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Qualification of Systems and Equipment in Pharmaceuticals


All about GMP Qualification and validation: Design, Installation, Operational, Performance qualification, Requalification and qualification of “in-use” systems and equipment as per WHO for pharmaceutical industries.

1. Principle

1.1 Systems and equipment should be appropriately designed, located, installed, operated and maintained to suit their intended purpose.
1.2 Critical systems, i.e. those whose consistent performance may have an impact on the quality of products, should be qualified. These may include, where appropriate, water purification systems, air-handling systems, compressed air systems and steam systems.
1.3 The continued suitable performance of equipment is important to ensure batch-to-batch consistency. Critical equipment should therefore be qualified.

2. Scope

2.1 These guidelines describe the general aspects of qualification for systems and equipment.
2.2 Normally qualification would be applicable to critical systems and equipment whose performance may have an impact on the quality of the product.

3. General

3.1 The manufacturer should have a qualification policy for systems and equipment.
3.2 Equipment (including instruments) used in production and quality control should be included in the qualification policy and programme.
3.3 New systems and equipment should pass through all stages of qualification including design qualification (DQ), installation qualification (IQ), operational qualification (OQ) and performance qualification (PQ) as appropriate (Fig. 1).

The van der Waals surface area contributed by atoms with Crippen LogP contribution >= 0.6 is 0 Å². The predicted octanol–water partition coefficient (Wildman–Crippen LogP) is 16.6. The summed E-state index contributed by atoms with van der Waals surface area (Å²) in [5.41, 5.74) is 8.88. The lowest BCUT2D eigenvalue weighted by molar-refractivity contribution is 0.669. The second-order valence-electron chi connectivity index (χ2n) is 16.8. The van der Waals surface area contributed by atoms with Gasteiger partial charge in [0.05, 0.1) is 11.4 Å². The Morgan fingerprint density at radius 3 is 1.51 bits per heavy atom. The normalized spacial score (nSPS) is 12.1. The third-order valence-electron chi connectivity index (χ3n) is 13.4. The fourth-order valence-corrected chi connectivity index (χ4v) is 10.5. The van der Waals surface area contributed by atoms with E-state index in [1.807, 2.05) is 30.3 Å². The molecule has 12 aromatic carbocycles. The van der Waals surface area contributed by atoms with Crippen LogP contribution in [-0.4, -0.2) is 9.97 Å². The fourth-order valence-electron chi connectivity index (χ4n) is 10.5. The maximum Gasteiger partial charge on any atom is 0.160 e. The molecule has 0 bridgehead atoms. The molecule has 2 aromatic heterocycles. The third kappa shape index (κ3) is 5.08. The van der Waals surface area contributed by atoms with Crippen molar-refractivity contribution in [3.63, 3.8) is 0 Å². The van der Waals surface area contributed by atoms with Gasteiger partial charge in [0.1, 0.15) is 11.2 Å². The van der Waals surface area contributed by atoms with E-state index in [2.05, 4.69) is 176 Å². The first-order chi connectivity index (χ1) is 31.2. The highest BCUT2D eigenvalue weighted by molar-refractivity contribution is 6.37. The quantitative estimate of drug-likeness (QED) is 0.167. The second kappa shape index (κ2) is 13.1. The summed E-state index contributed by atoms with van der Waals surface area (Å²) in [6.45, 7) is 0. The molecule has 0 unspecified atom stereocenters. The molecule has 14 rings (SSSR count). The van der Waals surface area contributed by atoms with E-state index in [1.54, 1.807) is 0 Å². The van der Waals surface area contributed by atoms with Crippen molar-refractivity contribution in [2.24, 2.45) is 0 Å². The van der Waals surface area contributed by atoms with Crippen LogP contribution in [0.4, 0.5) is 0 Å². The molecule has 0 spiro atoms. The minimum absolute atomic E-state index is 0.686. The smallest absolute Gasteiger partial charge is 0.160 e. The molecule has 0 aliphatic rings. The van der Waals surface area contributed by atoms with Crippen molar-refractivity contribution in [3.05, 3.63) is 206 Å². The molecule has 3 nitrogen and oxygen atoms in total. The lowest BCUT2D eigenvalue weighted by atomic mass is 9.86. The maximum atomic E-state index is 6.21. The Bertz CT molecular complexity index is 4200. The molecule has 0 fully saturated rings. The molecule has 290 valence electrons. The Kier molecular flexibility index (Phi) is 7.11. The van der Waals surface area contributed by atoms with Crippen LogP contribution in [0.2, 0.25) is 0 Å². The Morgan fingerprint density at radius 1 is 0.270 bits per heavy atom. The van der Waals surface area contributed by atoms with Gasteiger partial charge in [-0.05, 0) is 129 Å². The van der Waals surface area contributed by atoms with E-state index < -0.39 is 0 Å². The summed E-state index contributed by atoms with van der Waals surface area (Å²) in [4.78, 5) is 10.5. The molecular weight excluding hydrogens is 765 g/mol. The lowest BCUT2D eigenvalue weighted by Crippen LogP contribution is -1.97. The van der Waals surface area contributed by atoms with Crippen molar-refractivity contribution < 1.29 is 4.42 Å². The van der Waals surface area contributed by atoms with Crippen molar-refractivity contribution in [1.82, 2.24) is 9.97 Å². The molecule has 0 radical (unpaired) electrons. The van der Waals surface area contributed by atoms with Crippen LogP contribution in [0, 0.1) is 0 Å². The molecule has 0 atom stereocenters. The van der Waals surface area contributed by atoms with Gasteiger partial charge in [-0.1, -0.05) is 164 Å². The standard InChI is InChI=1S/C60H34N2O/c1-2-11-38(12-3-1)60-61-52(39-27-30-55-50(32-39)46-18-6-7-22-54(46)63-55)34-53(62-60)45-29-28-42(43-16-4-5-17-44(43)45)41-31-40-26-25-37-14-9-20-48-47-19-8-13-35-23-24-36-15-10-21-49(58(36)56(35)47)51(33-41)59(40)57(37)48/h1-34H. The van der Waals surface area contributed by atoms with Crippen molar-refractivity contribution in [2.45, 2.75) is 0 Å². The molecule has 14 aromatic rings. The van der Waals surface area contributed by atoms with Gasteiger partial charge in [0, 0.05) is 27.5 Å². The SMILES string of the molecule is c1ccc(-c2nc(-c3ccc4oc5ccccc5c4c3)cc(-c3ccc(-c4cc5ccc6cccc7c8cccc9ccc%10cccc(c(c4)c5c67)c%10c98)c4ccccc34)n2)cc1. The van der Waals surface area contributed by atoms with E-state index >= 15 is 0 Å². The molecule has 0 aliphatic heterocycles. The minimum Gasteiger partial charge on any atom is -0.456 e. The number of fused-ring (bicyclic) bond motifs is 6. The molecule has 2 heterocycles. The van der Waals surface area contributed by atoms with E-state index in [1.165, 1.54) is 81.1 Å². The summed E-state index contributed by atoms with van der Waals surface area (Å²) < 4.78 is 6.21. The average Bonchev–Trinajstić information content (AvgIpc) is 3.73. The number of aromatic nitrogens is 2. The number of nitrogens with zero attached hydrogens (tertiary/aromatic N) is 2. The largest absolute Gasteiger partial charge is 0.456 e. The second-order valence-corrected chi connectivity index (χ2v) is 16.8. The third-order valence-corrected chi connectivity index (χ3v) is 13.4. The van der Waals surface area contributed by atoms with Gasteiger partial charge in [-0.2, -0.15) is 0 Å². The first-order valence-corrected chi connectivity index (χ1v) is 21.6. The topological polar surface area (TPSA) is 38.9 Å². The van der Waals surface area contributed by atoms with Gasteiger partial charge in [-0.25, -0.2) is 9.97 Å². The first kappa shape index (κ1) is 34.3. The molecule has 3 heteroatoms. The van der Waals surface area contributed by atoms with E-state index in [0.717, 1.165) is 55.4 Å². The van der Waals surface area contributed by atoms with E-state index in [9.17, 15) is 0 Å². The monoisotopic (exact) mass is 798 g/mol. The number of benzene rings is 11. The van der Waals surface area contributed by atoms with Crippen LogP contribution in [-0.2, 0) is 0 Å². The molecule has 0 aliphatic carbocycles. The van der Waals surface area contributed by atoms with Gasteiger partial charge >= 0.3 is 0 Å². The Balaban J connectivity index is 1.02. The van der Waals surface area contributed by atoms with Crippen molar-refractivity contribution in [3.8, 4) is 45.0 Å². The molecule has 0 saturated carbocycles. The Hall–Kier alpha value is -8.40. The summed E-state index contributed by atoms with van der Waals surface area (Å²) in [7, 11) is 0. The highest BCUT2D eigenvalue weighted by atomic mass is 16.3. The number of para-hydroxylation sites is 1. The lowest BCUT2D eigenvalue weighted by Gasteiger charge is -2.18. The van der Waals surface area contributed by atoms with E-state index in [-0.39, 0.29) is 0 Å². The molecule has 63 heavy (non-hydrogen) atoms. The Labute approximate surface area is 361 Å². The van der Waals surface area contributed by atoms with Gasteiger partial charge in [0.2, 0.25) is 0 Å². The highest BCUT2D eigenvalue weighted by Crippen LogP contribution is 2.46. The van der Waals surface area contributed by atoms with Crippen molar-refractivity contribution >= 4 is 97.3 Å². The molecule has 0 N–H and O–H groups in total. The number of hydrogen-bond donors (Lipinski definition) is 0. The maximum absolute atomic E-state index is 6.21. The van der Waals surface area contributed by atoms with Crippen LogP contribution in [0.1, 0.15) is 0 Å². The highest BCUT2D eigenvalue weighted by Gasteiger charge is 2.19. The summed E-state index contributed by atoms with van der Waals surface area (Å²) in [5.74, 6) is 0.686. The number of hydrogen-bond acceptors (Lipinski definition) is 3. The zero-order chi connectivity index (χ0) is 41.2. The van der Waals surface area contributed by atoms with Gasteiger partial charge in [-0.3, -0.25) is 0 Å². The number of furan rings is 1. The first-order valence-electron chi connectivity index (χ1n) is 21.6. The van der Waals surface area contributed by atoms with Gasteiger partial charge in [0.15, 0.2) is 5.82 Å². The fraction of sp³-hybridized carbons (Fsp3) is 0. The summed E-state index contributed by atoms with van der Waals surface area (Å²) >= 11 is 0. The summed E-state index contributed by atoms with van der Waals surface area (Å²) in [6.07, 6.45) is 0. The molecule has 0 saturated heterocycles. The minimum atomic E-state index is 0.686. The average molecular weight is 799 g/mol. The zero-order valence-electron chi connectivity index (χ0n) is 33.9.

Qualification of Equipments


3.4 In some cases, not all stages of qualification may be required.
3.5 Systems should be qualified before equipment.
3.6 Equipment should be qualified prior to being brought into routine use to provide documented evidence that the equipment is fit for its intended purpose.
3.7 Systems and equipment should undergo periodic requalification, as well as requalification after change.
3.8 Certain stages of the equipment qualification may be done by the supplier or a third party.
3.9 The relevant documentation associated with qualification including standard operating procedures (SOPs), specifications and acceptance criteria, certificates and manuals should be maintained.
3.10 Qualification should be done in accordance with predetermined and approved qualification protocols. The results of the qualification should be recorded and reflected in qualification reports.
3.11 The extent of the qualification should be based on the criticality of a system or equipment (e.g. blenders, autoclaves or computerized systems).

4. Design Qualification of Equipment

Note: see also “Supplementary guidelines on good manufacturing practices (GMP): validation”.
4.1 User requirements should be considered when deciding on the specific design of a system or equipment.
4.2 A suitable supplier should be selected for the appropriate system or equipment (approved vendor).

5. Installation Qualification of Equipment

Note: see also “Supplementary guidelines on good manufacturing practices (GMP): validation”.
5.1 Systems and equipment should be correctly installed in accordance with an installation plan and installation qualification protocol.
5.2 Requirements for calibration, maintenance and cleaning should be drawn up during installation.
5.3 Installation qualification should include identification and verification of all system elements, parts, services, controls, gauges and other components.
5.4 Measuring, control and indicating devices should be calibrated against appropriate national or international standards, which are traceable.
5.5 There should be documented records for the installation (installation qualification report) to indicate the satisfactoriness of the installation, which should include the details of the supplier and manufacturer, system or equipment name, model and serial number, date of installation, spare